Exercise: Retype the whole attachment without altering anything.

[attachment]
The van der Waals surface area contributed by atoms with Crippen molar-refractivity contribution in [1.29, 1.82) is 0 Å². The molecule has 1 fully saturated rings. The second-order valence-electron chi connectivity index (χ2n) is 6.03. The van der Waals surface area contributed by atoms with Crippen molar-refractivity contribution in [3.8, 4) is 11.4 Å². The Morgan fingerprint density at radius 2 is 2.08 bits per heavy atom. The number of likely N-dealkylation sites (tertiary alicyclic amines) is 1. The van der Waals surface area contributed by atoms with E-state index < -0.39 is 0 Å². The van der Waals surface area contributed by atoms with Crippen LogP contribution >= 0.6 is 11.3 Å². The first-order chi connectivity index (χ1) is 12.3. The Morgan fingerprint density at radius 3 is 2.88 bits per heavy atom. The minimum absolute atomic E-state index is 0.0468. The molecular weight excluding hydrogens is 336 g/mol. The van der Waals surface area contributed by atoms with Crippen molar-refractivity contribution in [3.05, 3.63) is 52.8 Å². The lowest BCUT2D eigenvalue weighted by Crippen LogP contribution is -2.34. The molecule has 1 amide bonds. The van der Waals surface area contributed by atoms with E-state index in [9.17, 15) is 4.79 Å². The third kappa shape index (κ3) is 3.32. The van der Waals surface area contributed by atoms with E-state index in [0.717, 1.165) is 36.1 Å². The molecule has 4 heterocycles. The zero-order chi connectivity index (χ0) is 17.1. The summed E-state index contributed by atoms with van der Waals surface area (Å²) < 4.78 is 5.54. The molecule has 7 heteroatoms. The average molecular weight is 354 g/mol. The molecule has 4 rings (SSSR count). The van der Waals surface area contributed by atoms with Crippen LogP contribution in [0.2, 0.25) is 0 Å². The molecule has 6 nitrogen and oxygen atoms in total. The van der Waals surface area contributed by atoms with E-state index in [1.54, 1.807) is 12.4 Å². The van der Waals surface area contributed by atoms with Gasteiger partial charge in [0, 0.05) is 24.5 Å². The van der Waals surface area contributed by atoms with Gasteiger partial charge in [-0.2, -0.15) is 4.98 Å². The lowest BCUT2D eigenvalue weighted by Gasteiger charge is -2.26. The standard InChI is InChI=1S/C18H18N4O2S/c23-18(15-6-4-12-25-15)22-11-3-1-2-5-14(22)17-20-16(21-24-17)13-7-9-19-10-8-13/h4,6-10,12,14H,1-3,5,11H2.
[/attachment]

The van der Waals surface area contributed by atoms with Crippen molar-refractivity contribution in [1.29, 1.82) is 0 Å². The molecule has 1 fully saturated rings. The second-order valence-electron chi connectivity index (χ2n) is 6.03. The van der Waals surface area contributed by atoms with Crippen molar-refractivity contribution in [3.8, 4) is 11.4 Å². The Morgan fingerprint density at radius 2 is 2.08 bits per heavy atom. The number of likely N-dealkylation sites (tertiary alicyclic amines) is 1. The van der Waals surface area contributed by atoms with E-state index < -0.39 is 0 Å². The van der Waals surface area contributed by atoms with Crippen LogP contribution >= 0.6 is 11.3 Å². The first-order chi connectivity index (χ1) is 12.3. The Morgan fingerprint density at radius 3 is 2.88 bits per heavy atom. The minimum absolute atomic E-state index is 0.0468. The molecular weight excluding hydrogens is 336 g/mol. The van der Waals surface area contributed by atoms with Crippen molar-refractivity contribution in [3.05, 3.63) is 52.8 Å². The lowest BCUT2D eigenvalue weighted by Crippen LogP contribution is -2.34. The molecule has 1 amide bonds. The van der Waals surface area contributed by atoms with E-state index in [9.17, 15) is 4.79 Å². The third kappa shape index (κ3) is 3.32. The van der Waals surface area contributed by atoms with E-state index in [0.717, 1.165) is 36.1 Å². The molecule has 4 heterocycles. The zero-order chi connectivity index (χ0) is 17.1. The summed E-state index contributed by atoms with van der Waals surface area (Å²) < 4.78 is 5.54. The molecule has 7 heteroatoms. The average molecular weight is 354 g/mol. The molecule has 4 rings (SSSR count). The van der Waals surface area contributed by atoms with Crippen LogP contribution in [0.2, 0.25) is 0 Å². The molecule has 6 nitrogen and oxygen atoms in total. The van der Waals surface area contributed by atoms with E-state index in [1.54, 1.807) is 12.4 Å². The van der Waals surface area contributed by atoms with Gasteiger partial charge in [0, 0.05) is 24.5 Å². The van der Waals surface area contributed by atoms with Gasteiger partial charge in [-0.2, -0.15) is 4.98 Å². The lowest BCUT2D eigenvalue weighted by Gasteiger charge is -2.26. The standard InChI is InChI=1S/C18H18N4O2S/c23-18(15-6-4-12-25-15)22-11-3-1-2-5-14(22)17-20-16(21-24-17)13-7-9-19-10-8-13/h4,6-10,12,14H,1-3,5,11H2.